Crossing the Border as an Unaccompanied Child

Hernan is 14, the eldest of five children in a family from Veracruz, one of Mexico’s poorest states. His mom runs the house, his dad works the farm, but “sometimes the crops just don’t grow,” he says. His parents struggle to buy enough rice and beans to sustain the family day to day. “We don’t have an economy,” he says. “We barely have anything.”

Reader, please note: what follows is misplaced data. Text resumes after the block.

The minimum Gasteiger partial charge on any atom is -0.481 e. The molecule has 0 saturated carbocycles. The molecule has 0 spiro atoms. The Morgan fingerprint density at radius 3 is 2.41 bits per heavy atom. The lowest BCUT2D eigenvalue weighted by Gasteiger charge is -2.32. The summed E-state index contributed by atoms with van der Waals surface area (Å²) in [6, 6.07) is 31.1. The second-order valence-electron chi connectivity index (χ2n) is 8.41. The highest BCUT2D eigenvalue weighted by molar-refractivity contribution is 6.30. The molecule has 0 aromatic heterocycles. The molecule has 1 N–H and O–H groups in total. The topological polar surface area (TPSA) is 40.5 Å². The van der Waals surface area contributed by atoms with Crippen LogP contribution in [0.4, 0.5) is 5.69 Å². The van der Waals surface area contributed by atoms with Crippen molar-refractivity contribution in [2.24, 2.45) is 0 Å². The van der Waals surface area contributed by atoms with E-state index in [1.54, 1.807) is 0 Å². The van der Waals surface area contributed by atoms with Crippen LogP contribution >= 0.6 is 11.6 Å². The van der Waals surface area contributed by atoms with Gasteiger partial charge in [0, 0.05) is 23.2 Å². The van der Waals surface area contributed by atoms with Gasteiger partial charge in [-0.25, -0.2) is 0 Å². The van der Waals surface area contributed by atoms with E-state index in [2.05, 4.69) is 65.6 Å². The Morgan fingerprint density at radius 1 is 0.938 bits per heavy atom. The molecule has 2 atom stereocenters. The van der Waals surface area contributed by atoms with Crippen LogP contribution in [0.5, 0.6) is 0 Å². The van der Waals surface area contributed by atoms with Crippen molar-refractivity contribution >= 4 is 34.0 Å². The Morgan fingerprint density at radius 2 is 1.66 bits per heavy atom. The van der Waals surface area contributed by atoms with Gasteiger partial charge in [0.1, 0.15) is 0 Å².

That’s why Hernan made his plan: He would travel 1,500 miles north and cross the United States border, where he planned to meet his uncle, who works for a restaurant in North Carolina. The hope was to get a job, earn some money, and send it back home. “It was my idea,” Hernan says. “I wanted to come.”

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